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TTM Network Administration Documentation

Hardware IP Multicast Forwarding

Smart Routing

If your network uses smart routers, you can configure your network to filter out unwanted data packets at the router-level such that machines further down the network pipe never receive the packets. This is called hardware IP multicast forwarding and is based also on the subscription process:

  • If a router that connects two networks does not have a node that subscribes to a multicast, it ignores those multicasts and does not pass the information to the other network segment.
  • If the router has nodes that subscribe to a multicast and the router receives this multicast, the router passes it onto the other network.


In the context of TT Trading Systems, native IP multicast and TTM express subscriptions differently:

  • IP Multicast: Uses numeric group IDs (i.e., Class D IP addresses, through This manual refers to these IDs as multicast addresses.
  • TTM: In addition to using multicast addresses, TTM further refines its network communications by assigning subscription identifiers. This manual refers to subscription identifiers as multicast subjects, or more simply as ‘subjects.’ By default, TTM broadcasts all subjects on the same multicast address.

Considerations on Use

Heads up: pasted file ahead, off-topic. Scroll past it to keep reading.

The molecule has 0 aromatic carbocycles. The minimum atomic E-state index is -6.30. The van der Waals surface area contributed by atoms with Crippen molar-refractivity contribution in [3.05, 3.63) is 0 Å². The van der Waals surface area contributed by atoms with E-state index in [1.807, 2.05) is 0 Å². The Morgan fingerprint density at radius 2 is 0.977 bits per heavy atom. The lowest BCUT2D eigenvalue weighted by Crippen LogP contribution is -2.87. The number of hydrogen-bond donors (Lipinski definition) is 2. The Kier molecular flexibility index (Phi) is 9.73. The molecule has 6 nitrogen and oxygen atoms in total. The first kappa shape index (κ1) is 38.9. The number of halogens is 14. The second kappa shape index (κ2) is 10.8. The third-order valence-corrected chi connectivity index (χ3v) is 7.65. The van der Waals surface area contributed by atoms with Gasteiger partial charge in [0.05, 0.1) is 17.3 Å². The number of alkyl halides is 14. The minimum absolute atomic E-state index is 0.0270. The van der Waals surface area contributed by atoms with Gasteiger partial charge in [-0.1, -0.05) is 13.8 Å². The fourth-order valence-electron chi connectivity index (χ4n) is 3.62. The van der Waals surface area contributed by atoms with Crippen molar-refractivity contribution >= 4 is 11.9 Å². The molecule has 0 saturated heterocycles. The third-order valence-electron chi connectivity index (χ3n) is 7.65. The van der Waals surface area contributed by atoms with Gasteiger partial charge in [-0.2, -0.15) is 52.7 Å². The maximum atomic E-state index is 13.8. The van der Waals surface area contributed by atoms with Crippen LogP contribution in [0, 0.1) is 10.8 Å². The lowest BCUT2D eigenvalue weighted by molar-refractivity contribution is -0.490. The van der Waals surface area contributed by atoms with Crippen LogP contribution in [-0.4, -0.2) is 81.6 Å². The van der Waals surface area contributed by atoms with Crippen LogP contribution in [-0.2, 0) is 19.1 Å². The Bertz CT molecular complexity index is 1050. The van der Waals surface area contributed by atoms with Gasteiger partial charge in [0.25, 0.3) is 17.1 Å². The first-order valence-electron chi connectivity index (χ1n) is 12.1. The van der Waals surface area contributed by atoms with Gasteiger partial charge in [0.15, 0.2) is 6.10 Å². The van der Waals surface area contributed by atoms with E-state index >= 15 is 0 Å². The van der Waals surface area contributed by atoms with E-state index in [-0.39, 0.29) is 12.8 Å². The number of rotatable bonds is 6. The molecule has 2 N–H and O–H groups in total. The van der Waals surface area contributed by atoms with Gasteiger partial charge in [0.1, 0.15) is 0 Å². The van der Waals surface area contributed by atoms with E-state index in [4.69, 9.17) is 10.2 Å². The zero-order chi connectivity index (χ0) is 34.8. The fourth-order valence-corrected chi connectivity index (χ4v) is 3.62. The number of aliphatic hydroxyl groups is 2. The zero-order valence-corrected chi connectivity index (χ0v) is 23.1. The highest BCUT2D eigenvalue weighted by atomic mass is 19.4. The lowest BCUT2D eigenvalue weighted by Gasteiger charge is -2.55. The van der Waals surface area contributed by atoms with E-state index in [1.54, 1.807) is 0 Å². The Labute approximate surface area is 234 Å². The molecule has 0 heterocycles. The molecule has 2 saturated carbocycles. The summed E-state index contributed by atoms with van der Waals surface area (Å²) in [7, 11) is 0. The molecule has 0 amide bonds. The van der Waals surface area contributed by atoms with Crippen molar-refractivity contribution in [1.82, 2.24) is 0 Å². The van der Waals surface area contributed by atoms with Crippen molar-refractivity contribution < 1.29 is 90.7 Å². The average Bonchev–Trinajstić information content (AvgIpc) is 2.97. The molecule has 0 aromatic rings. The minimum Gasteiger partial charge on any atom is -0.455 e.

Depending on the type of network interconnect you have, TT recommends that you use the following techniques to send data packets between network segments:

  • Low-speed interconnects: Forward TT communications using WAN Routers with TT's middleware. In this manner, you can further refine information that gets passed across networks using TT's middleware subscription identifiers. Network segments separated by WAN Routers become unique multicast domains. Each multicast domain can contain multiple network segments as long as they use high-speed interconnects and IP multicast forwarding.
  • High-speed interconnects: Pass along TT communications using IP multicast forwarding at the hardware router level. Examples of high-speed interconnects include:
    • Multiple (Fast) Ethernet segments connected to the same router
    • High-speed WAN links (e.g., (fractional) DS3)


The following network devices might not support IP multicast forwarding:

  • Firewalls
  • Older routers
  • Low-quality routers (i.e., non-brand name)

For information on configuring your hardware to support IP multicast forwarding, refer to Multicast and Hardware Setup.